Boattail bullets
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Old 03-02-2013, 06:24 PM   #1
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Default Boattail bullets

I want to start long range shooting and have read that using ULD rounds can increase the time the bullet stays above supersonic. Anybody know of using boattail rounds? Cost of having them made?

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Old 03-02-2013, 06:48 PM   #2
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I have used quite a few, what caliber are you shooting? Some are not conducive to very long bullets with factory twist rates.

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Old 03-02-2013, 07:53 PM   #3
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Boat tail bullets aren't all that special or even unusual. They fly better due to less drag from the more aerodynamically efficient "Boat tail" design.. Nothing magical though.
If you reload, you can buy the bullets themselves off the rack: http://www.sierrabullets.com/index.cfm?section=bullets&page=rifle&brandID=1&dis playAll=1
If you don't reload, you will be spending some serious coin on "Match ammo." It's available in a number of calibers, let your wallet be your guide. For example, know your expected ammo costs before you pick .338 Lapua over .308 Win.
One example: http://www.hornady.com/store/308-Win-155-GR-BTHP-STEEL-MATCH/
The example that makes my point on caliber choice: http://www.hornady.com/store/338-Lapua-285-GR-BTHP-MATCH/
The .338 Lapua stuff makes .50 BMG seem almost reasonable: http://www.hornady.com/store/50-BMG/

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Old 03-03-2013, 02:29 AM   #4
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Originally Posted by Apex-Predator
I have used quite a few, what caliber are you shooting? Some are not conducive to very long bullets with factory twist rates.
I haven't bought the rifle yet. Savage axis 7mm. Looked on their website and the barrel has a 9.5 twist rate .
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Old 03-03-2013, 02:37 AM   #5
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7mm-08 or 7mm Rem Mag? There is a world of difference I have owned both. If you can swing the few extra bucks for a cheap 110 instead of the Axis you can have access to a strong aftermarket AND have one of the best factory triggers on the market already on the rifle. Just my $.02 I have owned half a dozen Savages.
BTW that aftermarket will become more useful as you get better with the rifle, you might opt to keep the factory trigger as you go out to 500-600yards but you will certainly want to replace the stock and might want to do a heavy barrel conversion as your skill approaches the limits of the rifle.

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Old 03-03-2013, 02:44 AM   #6
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Quote:
Originally Posted by Overkill0084
Boat tail bullets aren't all that special or even unusual. They fly better due to less drag from the more aerodynamically efficient "Boat tail" design.. Nothing magical though.
If you reload, you can buy the bullets themselves off the rack: http://www.sierrabullets.com/index.cfm?section=bullets&page=rifle&brandID=1&dis playAll=1
If you don't reload, you will be spending some serious coin on "Match ammo." It's available in a number of calibers, let your wallet be your guide. For example, know your expected ammo costs before you pick .338 Lapua over .308 Win.
One example: http://www.hornady.com/store/308-Win-155-GR-BTHP-STEEL-MATCH/
The example that makes my point on caliber choice: http://www.hornady.com/store/338-Lapua-285-GR-BTHP-MATCH/
The .338 Lapua stuff makes .50 BMG seem almost reasonable: http://www.hornady.com/store/50-BMG/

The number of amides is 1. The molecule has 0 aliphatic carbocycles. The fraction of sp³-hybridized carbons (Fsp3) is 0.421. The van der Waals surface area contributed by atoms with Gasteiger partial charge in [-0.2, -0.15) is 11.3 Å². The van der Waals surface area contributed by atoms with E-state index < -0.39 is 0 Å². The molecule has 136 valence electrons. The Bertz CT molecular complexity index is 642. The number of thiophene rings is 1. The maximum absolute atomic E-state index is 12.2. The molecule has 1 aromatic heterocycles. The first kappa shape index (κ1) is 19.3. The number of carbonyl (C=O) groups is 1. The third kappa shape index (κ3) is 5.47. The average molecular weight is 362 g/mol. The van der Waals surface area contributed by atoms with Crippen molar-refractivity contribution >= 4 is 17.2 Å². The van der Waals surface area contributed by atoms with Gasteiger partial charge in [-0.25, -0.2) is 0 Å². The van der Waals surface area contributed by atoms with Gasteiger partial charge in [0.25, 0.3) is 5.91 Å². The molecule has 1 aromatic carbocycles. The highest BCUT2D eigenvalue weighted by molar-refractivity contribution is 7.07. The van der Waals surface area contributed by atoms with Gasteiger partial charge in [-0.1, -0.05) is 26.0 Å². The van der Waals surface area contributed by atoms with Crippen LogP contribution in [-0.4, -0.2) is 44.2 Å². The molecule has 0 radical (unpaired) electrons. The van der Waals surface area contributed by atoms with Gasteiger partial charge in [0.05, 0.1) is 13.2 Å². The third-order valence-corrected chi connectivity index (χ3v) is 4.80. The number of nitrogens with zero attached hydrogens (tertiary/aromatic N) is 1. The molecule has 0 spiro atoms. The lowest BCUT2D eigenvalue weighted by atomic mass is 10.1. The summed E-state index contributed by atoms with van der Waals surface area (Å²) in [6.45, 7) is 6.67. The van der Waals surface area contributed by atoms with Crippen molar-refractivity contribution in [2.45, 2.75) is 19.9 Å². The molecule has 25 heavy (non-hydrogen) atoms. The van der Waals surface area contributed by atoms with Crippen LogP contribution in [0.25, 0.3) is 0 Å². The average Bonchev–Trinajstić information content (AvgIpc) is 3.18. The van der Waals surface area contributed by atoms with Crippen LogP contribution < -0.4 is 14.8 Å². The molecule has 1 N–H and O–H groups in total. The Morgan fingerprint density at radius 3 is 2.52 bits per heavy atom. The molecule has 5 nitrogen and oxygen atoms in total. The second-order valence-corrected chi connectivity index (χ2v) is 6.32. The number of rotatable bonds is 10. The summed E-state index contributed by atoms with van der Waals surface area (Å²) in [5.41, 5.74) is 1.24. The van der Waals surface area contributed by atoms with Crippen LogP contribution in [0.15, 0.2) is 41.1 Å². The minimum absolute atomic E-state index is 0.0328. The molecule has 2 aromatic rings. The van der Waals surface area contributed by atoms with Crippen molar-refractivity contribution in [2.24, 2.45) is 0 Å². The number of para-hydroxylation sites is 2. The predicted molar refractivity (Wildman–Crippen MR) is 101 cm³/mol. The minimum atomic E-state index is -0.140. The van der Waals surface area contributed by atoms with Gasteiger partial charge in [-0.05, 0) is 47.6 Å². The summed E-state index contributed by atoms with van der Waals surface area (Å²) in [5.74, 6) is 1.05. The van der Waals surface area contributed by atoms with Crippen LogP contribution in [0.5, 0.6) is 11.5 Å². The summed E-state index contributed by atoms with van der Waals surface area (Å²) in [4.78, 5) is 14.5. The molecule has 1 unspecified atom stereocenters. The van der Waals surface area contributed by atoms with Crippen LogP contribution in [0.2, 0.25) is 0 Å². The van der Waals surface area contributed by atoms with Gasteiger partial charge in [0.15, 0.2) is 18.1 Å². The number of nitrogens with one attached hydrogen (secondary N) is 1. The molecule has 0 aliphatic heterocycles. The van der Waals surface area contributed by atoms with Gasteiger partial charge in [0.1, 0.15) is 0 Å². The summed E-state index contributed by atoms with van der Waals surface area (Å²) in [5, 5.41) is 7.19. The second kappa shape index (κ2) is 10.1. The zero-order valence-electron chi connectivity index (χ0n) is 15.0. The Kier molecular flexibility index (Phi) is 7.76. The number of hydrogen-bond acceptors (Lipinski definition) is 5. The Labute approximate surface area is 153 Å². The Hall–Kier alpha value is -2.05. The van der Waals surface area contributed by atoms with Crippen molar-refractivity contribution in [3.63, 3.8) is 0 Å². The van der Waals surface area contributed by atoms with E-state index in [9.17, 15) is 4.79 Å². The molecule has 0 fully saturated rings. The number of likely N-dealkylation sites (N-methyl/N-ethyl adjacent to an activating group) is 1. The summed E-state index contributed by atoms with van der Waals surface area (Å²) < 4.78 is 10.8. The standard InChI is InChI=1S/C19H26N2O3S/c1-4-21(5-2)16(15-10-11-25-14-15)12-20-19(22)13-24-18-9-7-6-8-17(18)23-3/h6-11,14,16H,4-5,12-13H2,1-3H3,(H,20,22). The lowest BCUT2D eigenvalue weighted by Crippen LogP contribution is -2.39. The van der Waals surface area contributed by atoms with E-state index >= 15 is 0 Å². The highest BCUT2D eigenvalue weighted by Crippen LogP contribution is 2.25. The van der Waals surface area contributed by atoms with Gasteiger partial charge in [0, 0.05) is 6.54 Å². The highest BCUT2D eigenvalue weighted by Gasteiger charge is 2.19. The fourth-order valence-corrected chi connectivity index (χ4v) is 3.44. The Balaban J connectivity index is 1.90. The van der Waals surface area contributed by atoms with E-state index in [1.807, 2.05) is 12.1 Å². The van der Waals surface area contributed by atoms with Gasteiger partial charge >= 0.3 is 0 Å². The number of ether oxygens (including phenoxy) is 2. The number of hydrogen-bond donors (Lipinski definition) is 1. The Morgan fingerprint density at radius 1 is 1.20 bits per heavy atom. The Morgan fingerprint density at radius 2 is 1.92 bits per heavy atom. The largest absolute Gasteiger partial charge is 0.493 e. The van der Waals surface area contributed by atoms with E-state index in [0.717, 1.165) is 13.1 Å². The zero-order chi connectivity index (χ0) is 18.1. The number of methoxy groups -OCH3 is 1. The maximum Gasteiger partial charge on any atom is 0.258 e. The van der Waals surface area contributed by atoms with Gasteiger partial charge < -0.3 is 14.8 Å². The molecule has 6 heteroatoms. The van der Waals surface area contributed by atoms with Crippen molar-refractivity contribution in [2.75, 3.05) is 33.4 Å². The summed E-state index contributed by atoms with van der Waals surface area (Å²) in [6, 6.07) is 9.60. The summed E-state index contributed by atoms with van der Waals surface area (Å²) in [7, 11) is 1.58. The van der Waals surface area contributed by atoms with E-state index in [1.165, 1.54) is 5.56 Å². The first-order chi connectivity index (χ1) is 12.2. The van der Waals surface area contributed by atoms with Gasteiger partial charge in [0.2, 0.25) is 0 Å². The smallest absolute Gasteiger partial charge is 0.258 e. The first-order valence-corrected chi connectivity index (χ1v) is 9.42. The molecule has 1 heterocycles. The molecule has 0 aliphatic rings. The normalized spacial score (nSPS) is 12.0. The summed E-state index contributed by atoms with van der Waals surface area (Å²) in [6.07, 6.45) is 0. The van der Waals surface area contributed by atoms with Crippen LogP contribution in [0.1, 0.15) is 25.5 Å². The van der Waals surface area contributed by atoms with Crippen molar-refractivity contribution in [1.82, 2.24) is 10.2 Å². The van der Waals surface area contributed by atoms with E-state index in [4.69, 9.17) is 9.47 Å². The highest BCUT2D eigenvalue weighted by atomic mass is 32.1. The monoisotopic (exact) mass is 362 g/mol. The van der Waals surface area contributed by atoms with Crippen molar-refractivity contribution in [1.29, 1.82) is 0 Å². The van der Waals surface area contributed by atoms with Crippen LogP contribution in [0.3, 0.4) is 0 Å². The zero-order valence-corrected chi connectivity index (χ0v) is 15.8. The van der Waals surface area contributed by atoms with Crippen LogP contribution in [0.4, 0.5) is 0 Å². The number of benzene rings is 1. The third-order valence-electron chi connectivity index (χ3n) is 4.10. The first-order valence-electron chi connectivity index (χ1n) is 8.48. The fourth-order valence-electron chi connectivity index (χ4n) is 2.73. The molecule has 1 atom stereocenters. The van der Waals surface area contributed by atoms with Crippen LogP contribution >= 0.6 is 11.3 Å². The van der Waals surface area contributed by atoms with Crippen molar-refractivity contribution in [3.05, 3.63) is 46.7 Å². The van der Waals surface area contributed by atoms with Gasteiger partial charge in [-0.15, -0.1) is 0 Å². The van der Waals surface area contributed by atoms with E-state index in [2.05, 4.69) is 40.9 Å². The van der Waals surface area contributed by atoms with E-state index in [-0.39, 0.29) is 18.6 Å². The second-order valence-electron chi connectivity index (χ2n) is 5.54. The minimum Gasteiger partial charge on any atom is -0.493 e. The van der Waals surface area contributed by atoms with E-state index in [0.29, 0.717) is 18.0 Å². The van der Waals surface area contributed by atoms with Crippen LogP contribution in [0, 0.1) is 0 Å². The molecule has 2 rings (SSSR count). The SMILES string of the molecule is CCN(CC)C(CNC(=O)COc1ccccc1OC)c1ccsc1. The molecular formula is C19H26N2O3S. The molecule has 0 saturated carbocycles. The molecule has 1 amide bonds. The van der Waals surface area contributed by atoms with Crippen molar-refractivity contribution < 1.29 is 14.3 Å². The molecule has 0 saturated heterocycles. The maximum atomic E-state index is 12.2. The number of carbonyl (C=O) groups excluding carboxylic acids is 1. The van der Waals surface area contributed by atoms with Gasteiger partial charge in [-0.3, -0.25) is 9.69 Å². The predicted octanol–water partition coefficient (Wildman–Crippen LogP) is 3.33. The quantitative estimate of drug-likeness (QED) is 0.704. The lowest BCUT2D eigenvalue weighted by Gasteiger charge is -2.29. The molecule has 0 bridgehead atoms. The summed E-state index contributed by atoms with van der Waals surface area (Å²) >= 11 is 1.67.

Wow you are right. I'm new to the concept of owning a rifle. Never owned one before, just pistol and cheap used mossberg. I've always wanted to learn to shoot long range but its more of an investment than taking your pistol out with a few boxes of bullets. It's worth it now though so I'm willing to purchase a quality scope, bi pod, and other key accessories. Thanks for advice. It seems boat tail bullets aren't entirely needed. I'm definitely going to work on getting reloading supplies.
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Old 03-03-2013, 11:17 AM   #7
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Originally Posted by Apex-Predator
7mm-08 or 7mm Rem Mag? There is a world of difference I have owned both. If you can swing the few extra bucks for a cheap 110 instead of the Axis you can have access to a strong aftermarket AND have one of the best factory triggers on the market already on the rifle. Just my $.02 I have owned half a dozen Savages.
BTW that aftermarket will become more useful as you get better with the rifle, you might opt to keep the factory trigger as you go out to 500-600yards but you will certainly want to replace the stock and might want to do a heavy barrel conversion as your skill approaches the limits of the rifle.
There is a used model 111 7mm Rem. Mag. I've been looking at that is in very good condition, doesn't have the free floated barrel though. Otherwise it's the new (not used) axis 7mm -08, axis with composite stock, or stainless with scope included. Thoughts?
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Old 03-03-2013, 12:16 PM   #8
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I recently bought a brand new Savage 110 30-06 w/Accutigger for $386 from the local Wal-Mart, it even came with a toy scope for my next BB gun (package deal scopes are normally really bad) those are a really good deal if you can find one. The 7mm-08 is a long way from ideal for long range shooting for the non-handloader, there is only one match bullet on the market and it has pretty lousy reviews. Your absolute best choice for long ranged shooting is the 6.5 Creedmore, which was designed from the ground up as a factory 1,000yd shooter. Speed, trajectory, drift all run neck and neck with a 178gr SMK 300 Win Mag, with less recoil then a 7mm-08, won't burn out your barrels throat after less then a 1,000 rounds like the 7mm Rem Mag can do, and best of all factory match ammo is reasonably affordable and get's rave reviews http://www.midwayusa.com/product/929586/hornady-match-ammunition-65-creedmoor-120-grain-a-max-boat-tail-box-of-20